There were a number of federal officials, including U.S. marshals and at least one FBI agent, at Wednesday’s press conference in the Cuyahoga County justice center. While federal authorities conducted an investigation into Oakhill, the charges filed Wednesday were by the state.
DeWine declined to discuss if there was any federal involvement in this investigation.
After the announcement, DeWine told The Vindicator that there are some similarities between this investigation and the one from four years ago.
But “we took a fresh look at it; an independent look at it,” he said.
A Cuyahoga County judge will be selected shortly to oversee this case.
The indictment said the purported criminal activities occurred in Mahoning, Cuyahoga, Trumbull, Geauga and Franklin counties.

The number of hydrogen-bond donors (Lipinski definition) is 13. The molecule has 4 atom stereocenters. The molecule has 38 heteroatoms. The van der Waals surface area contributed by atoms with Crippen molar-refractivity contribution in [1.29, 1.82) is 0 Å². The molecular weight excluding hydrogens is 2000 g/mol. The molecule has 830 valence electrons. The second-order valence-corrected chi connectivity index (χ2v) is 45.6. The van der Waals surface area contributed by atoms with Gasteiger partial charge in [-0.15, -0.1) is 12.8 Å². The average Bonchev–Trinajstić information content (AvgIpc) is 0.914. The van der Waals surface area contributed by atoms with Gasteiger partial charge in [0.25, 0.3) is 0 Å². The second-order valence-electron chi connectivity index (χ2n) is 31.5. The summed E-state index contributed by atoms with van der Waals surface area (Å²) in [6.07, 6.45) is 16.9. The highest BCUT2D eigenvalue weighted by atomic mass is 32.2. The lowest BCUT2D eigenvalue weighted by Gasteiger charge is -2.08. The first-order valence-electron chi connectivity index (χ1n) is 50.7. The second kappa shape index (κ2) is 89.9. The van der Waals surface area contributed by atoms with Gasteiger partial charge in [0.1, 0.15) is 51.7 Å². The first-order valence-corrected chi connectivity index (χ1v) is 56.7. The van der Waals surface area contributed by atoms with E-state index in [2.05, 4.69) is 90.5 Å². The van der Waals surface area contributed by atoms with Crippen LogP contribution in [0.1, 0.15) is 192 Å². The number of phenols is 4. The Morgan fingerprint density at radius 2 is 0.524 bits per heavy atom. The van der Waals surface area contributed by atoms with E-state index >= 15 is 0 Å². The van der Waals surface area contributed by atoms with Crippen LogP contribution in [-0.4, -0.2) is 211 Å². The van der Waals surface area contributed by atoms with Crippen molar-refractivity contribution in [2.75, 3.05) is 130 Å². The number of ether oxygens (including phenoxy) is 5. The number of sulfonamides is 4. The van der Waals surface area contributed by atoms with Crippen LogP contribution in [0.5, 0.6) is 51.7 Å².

Most of it appears to have happened in Mahoning, but without giving an explanation, DeWine and McGinty said the prosecution would be in Cuyahoga County.
McGinty appointed De-Wine and three of his assistants as special prosecutors for this case. Daniel Kasaris, a senior assistant attorney general who successfully prosecuted former Mahoning County Probate Court Judge Mark Belinky’s case that ended last week with a guilty pleas to tampering with records, will be the lead prosecutor on this new case.
Lewis R. Katz, a law professor at Case Western Reserve University in Cleveland, said having the case in Cuyahoga County is likely a strategy to help get convictions.
Prosecutors “might be concerned [the defendants] are too popular in Mahoning County while they are unknown quantities in Cleveland without any preconceived opinions by jurors,” he said.
“When will the voters of the Valley wake up, and when will our best and brightest step forward and offer to run for office?” said county Republican Party Chairman Mark Munroe. “I realize an indictment is just a charge, and we are all innocent until proven guilty, but the growing list of indicted Democrats is a poison that is eating away at the Valley.”